At a time when dysfunction in the coaching staff and front office has created headlines for the Eagles, the players say they’re on the same page as to the biggest football issue of the day.
Eagles players issued on Sunday morning a statement indicating that none of them will show up for in-person voluntary workouts. By our count, that’s 19 teams to issue a statement, although some have been far more equivocal than others.
There’s nothing equivocal about Philly’s. The players say they aren’t going.
“We believe in the solidarity of players across the NFL and using our collective voice to stand up for each other and what’s right,” the statement reads. “Our teammates have come together to make a decision as a team as to what is best for us this offseason. We have shared and talked about the facts from our union and our players will not be attending in-person voluntary workouts.
“We know that every player has to make a decision that is best for him, but to stand in solidarity with the brotherhood of players across the NFL, we have decided to come together on this choice.
“The ongoing pandemic is obviously still an issue for our city and our country, and it is unnecessary for us to put ourselves at risk in this environment. We also know what the data shows about our overall health and safety.
“As a team and as professionals, we will hold each other accountable as we always do to stay in shape and get ready for the upcoming season.”
The pandemic continues to be a pretext for this overall push to skip offseason workouts. With the same protocols that were used last season in place for the offseason and with vaccinations widely available, there’s no reason for players who didn’t seem to be troubled by the pandemic in 2020 to be suddenly concerned about it in 2021.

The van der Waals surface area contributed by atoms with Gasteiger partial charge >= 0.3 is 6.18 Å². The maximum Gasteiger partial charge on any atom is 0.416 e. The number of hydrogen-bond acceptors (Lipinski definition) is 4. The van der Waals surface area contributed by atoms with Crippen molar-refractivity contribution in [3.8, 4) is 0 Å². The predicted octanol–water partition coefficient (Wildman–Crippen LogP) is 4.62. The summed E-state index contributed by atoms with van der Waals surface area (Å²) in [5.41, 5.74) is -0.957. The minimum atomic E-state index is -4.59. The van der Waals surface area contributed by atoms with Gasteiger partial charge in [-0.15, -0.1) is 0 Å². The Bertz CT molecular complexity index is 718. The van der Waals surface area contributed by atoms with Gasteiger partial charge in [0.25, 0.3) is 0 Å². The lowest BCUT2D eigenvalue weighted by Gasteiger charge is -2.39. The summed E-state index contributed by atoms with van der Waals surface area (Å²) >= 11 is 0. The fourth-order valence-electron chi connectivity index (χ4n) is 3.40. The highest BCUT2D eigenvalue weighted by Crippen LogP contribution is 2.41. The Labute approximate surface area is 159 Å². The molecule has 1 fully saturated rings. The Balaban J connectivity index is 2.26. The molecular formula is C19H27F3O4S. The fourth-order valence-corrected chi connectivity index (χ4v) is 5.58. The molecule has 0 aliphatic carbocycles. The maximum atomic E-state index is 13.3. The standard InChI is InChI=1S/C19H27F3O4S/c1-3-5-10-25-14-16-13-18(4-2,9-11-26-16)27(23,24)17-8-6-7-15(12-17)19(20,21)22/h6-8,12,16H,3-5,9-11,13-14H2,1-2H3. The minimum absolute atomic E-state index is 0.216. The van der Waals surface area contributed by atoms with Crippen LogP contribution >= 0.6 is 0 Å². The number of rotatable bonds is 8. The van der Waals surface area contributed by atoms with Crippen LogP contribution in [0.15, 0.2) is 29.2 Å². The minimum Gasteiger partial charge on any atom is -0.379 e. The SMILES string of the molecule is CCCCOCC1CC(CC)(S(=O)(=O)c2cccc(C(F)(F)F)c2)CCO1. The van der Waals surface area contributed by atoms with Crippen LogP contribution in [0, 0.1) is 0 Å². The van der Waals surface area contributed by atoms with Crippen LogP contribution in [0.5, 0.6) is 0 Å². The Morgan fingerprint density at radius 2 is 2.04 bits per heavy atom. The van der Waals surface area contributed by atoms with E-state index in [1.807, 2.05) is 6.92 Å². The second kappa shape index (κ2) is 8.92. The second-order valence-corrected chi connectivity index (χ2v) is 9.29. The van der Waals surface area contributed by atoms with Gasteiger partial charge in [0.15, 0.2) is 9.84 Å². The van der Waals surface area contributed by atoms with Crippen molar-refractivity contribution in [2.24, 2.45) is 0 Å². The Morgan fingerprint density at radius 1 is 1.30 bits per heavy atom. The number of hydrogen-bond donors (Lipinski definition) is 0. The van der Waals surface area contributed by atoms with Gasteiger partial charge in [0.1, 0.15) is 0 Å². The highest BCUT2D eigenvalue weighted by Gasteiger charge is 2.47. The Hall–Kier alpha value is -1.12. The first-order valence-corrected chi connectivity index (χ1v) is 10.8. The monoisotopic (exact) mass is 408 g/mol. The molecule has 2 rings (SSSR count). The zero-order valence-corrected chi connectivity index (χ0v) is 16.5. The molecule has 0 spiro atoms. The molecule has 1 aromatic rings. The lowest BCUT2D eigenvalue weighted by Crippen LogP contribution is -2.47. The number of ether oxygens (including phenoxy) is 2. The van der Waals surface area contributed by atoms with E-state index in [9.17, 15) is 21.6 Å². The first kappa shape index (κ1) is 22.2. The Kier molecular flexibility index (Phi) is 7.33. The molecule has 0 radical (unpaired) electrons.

Regardless, the workouts are voluntary and the players don’t have to attend. Players who believe they can get a better workout on their own are entitled to do so.
Although this may rankle coaches, the owners and even the front-office executives don’t care. Eventually, the teams will be ready to go when September rolls around. The best 53 will have roster spots. No one is boycotting the mandatory minicamp or training camp over these issues.
Whether it’s driven by a belief that an in-person program is never needed or by the fact that players are pissed about the 17-game season or protecting veteran roster spots or any other reason (other than the pandemic), the players have the right to do it. Whether all of them will actually stay away — especially once rookies show up — is a different issue.